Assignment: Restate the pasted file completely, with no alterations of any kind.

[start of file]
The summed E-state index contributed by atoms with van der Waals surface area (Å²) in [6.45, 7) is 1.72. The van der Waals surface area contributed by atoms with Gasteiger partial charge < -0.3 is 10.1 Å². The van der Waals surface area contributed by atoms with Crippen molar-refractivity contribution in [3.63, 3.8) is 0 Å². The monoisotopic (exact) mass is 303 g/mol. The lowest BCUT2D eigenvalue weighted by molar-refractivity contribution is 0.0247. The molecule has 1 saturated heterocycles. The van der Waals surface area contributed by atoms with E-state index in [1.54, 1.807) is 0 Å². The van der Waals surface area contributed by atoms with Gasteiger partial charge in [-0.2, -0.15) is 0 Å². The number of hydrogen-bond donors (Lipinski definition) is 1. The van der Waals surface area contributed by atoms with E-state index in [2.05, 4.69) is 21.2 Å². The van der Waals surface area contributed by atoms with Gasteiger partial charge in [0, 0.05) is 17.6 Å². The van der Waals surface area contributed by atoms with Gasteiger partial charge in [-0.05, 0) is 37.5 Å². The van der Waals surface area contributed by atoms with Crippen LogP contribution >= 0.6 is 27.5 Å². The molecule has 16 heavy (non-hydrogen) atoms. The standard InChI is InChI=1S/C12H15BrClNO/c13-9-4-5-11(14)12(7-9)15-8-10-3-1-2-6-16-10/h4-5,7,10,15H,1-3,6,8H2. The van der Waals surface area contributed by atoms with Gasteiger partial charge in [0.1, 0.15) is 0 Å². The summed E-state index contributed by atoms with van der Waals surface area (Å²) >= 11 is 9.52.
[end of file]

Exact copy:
The summed E-state index contributed by atoms with van der Waals surface area (Å²) in [6.45, 7) is 1.72. The van der Waals surface area contributed by atoms with Gasteiger partial charge < -0.3 is 10.1 Å². The van der Waals surface area contributed by atoms with Crippen molar-refractivity contribution in [3.63, 3.8) is 0 Å². The monoisotopic (exact) mass is 303 g/mol. The lowest BCUT2D eigenvalue weighted by molar-refractivity contribution is 0.0247. The molecule has 1 saturated heterocycles. The van der Waals surface area contributed by atoms with E-state index in [1.54, 1.807) is 0 Å². The van der Waals surface area contributed by atoms with Gasteiger partial charge in [-0.2, -0.15) is 0 Å². The number of hydrogen-bond donors (Lipinski definition) is 1. The van der Waals surface area contributed by atoms with E-state index in [2.05, 4.69) is 21.2 Å². The van der Waals surface area contributed by atoms with Gasteiger partial charge in [0, 0.05) is 17.6 Å². The van der Waals surface area contributed by atoms with Gasteiger partial charge in [-0.05, 0) is 37.5 Å². The van der Waals surface area contributed by atoms with Crippen LogP contribution >= 0.6 is 27.5 Å². The molecule has 16 heavy (non-hydrogen) atoms. The standard InChI is InChI=1S/C12H15BrClNO/c13-9-4-5-11(14)12(7-9)15-8-10-3-1-2-6-16-10/h4-5,7,10,15H,1-3,6,8H2. The van der Waals surface area contributed by atoms with Gasteiger partial charge in [0.1, 0.15) is 0 Å². The summed E-state index contributed by atoms with van der Waals surface area (Å²) >= 11 is 9.52.